Whether institutional expansion means 500 more rowdy kids on neighborhood streets at 2 a.m. or a 530,000-square-foot stem-cell research facility 300 yards from a 100-year-old neighborhood, these developers must tell the City of Boston and, most notably, the abutters the truth about their goals. The developers must explain how they intend to become part of the neighborhoods, rather than the neighborhoods becoming part of their campuses..."

Neigbhorhood Voter Turnout Statistics

MassVote has compiled information about voter turnout across Boston. The data is available in PDF and Excel formats. In 2005, 22% of Allston's registered voters actually voted, and in Brighton it was 29%. That is low! West Roxbury - 47%, Mission Hill - 32%, East Boston - 37%, Charlestown - 33%, South Boston - 42%. Only the Fenway was in the 20's with us.

Boston's top election officials lack experience

Boston's top election officials lack experience - The Boston Globe: "The top officials running Boston's Election Department, the commissioner and her supervisor, came to their jobs with little or no experience running elections and have had only minimal training since...Secretary of State William F. Galvin, who is making plans to oversee the Boston Election Department, said yesterday that it's important that people with experience be in charge.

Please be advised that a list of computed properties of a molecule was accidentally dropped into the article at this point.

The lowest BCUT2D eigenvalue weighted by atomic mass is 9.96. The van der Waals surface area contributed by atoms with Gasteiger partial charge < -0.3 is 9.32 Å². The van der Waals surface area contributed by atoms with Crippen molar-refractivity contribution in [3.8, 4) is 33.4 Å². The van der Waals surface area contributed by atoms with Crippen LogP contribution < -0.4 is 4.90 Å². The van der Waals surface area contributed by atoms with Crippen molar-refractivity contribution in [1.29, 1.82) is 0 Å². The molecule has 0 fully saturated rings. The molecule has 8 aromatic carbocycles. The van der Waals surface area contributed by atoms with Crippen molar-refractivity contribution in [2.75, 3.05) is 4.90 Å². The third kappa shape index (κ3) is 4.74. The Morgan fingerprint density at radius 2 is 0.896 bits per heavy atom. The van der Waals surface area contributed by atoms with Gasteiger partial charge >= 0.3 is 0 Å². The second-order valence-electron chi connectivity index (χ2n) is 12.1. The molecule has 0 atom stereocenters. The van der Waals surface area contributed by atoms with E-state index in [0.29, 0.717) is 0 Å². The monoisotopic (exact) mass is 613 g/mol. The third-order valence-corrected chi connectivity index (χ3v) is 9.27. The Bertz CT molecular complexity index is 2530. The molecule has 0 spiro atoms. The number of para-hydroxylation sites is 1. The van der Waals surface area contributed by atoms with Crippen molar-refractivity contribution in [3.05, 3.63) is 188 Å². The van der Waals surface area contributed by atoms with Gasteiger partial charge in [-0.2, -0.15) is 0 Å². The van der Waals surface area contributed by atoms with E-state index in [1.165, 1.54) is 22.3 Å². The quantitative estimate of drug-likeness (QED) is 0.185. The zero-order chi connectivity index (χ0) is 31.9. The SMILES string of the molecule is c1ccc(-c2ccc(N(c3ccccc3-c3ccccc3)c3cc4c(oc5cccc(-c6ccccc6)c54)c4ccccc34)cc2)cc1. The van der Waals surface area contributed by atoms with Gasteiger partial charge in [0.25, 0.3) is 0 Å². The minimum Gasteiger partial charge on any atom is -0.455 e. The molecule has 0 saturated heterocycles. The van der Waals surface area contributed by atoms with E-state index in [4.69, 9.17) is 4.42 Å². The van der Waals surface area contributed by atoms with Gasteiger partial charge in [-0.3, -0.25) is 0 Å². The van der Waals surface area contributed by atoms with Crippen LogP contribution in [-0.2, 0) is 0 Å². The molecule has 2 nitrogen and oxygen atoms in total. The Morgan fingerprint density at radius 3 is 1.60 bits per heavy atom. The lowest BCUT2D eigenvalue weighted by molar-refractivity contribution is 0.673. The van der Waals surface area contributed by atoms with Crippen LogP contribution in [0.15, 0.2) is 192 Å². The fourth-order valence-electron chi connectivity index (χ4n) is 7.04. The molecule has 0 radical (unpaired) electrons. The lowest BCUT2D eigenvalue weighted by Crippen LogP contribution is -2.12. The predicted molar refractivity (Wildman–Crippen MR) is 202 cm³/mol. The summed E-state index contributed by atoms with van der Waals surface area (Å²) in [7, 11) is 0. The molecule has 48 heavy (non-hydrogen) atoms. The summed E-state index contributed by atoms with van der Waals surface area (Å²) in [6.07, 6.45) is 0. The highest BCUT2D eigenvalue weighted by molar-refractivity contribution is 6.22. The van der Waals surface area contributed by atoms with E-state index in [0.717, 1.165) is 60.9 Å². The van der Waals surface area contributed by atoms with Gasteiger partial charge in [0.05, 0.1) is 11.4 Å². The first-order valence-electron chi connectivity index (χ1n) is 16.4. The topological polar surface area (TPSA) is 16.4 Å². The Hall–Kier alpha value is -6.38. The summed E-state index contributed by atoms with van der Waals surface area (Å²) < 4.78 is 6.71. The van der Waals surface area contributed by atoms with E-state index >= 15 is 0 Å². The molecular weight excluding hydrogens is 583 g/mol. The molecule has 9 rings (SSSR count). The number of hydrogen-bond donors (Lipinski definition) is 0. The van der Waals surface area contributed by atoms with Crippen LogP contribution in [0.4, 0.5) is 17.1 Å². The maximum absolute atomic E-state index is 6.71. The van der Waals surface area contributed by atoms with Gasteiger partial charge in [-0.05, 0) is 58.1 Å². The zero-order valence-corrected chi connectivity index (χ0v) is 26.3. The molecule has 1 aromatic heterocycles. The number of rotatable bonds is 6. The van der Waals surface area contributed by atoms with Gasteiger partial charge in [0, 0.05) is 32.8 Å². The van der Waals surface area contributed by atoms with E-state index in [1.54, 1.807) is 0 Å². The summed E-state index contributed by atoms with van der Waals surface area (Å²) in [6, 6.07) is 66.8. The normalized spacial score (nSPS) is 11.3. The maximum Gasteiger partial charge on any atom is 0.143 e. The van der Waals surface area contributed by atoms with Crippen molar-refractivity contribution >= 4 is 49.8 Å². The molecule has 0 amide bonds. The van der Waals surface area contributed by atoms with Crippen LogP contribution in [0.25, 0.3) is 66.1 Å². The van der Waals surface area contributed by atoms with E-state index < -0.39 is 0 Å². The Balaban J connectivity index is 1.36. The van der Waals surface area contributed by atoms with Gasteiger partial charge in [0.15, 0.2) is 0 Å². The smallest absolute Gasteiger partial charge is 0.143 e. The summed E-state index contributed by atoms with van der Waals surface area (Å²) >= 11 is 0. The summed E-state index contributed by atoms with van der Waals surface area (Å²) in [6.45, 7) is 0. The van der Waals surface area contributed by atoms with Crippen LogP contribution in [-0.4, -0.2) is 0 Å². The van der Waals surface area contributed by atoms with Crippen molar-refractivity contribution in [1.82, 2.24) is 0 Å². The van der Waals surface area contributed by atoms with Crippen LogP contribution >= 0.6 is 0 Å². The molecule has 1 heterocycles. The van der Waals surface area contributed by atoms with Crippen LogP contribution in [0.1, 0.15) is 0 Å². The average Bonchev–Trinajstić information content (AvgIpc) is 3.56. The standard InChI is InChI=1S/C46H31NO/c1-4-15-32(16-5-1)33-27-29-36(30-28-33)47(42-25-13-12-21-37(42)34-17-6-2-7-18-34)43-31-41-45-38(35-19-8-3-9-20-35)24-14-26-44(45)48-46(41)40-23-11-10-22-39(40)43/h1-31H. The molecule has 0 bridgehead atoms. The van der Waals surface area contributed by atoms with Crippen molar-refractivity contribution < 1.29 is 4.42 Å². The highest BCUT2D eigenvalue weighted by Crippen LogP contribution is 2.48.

"There has to be someone there, whatever their title is, who has the authority and has extensive election experience," he said.

Boston's Election Department has also been grappling with staff and budget cuts in recent years, which employees say has left the department with little institutional memory."

State says it will take control of Boston voting

State says it will take control of city voting - The Boston Globe
Secretary of State William F. Galvin declared yesterday that he will seize control of the Boston Election Department because the city has repeatedly demonstrated an inability to conduct fair and smooth elections.

The end of an antiques era in Allston